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Leonardo da Vinci’s Polyhedra and Intarsia
5, 6, 7, 8
Title – Leonardo da Vinci’s Polyhedra and Intarsia
By – Mary Mills
Primary Subject – Art
Secondary Subjects – Math
Duration – 1 week
Note: For another multidisciplinary lesson, SEE ALSO Did Leonardo da Vinci’s Curiosity and Detailed Drawings Influence Communities Around the World?
Subject: Da Vinci’s Illustrations for Luca Pacioli’s Geometry Book, The Divine Proportion
Subject Specific TEKS:
Perception, creative expression/performance
- 117.11 (a1 & a2)
- 117.11 (b 3.1a & b)
- 117.11 (b 3.2a & c)
Technology Specific TEK: http://www.georgehart.com/virtual-polyhedra/leonardo.html
Multiple Intelligences Addressed:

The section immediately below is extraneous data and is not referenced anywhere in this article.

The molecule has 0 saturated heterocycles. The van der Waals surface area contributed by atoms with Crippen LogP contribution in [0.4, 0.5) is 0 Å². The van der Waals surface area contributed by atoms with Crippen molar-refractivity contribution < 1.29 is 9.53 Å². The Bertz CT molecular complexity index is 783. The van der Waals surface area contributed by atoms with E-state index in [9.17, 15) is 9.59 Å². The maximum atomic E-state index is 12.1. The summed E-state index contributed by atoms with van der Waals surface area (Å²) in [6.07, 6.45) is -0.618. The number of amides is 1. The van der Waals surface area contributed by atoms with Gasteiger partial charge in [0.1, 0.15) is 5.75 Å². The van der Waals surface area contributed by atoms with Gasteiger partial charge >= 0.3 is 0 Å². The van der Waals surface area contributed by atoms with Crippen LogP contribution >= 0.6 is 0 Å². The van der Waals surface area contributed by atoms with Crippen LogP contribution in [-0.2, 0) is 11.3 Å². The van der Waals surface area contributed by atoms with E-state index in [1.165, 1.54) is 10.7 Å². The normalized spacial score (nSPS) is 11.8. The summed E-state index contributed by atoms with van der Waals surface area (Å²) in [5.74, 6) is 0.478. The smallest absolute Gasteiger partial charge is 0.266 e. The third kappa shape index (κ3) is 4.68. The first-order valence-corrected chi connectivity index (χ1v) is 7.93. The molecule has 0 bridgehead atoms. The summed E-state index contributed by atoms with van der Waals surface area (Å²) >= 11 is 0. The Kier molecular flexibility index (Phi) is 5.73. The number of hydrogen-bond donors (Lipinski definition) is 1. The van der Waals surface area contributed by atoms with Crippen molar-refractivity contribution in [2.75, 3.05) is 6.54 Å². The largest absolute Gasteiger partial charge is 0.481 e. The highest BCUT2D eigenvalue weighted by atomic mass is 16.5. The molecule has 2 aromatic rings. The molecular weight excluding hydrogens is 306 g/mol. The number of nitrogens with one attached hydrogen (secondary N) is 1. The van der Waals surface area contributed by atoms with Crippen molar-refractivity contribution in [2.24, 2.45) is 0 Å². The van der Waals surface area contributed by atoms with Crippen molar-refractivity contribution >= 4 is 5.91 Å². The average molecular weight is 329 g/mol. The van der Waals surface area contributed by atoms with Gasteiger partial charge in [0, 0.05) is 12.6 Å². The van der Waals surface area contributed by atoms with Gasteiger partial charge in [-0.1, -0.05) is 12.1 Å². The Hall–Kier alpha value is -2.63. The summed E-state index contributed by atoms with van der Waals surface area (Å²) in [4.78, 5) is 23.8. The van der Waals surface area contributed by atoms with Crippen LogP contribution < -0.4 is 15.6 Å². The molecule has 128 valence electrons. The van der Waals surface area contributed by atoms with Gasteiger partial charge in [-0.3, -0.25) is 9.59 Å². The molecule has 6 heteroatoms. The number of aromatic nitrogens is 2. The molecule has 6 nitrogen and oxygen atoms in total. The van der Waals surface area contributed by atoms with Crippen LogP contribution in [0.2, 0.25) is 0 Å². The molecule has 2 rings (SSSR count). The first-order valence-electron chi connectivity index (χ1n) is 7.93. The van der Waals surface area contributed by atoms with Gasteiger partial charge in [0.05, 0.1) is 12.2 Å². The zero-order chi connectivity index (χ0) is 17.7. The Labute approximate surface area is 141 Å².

- Personalized learning
- TSW discover how math relates to art by designing 2-dimensional and 3-dimensional shapes and forms, observing angles and counting faces of their favorite polyhedra (polygons).
TSW construct marshmallow-and-toothpick polyhedra of their choice from three open-faced polyhedra (polygons): octahedron, icosahedron, or rhombi-cuboctahedron. (3-dimensions)
TSW design an inlay or intarsia mosaic using marshmallows and toothpicks glued to a poster board, painting the “marshmallows” and leaving the poster or construction paper background a solid color – to create a mosaic effect. Original design will be fitted together without gaps or openings. (2-dimensions)
TSW add five new terms to their Vocabulary Notebooks and draw examples, writing a simple sentence for each term using their newly-created projects.
- 5 pieces poster-size construction paper or poster board cut into 20 equal sections if 20 students (for mosaic)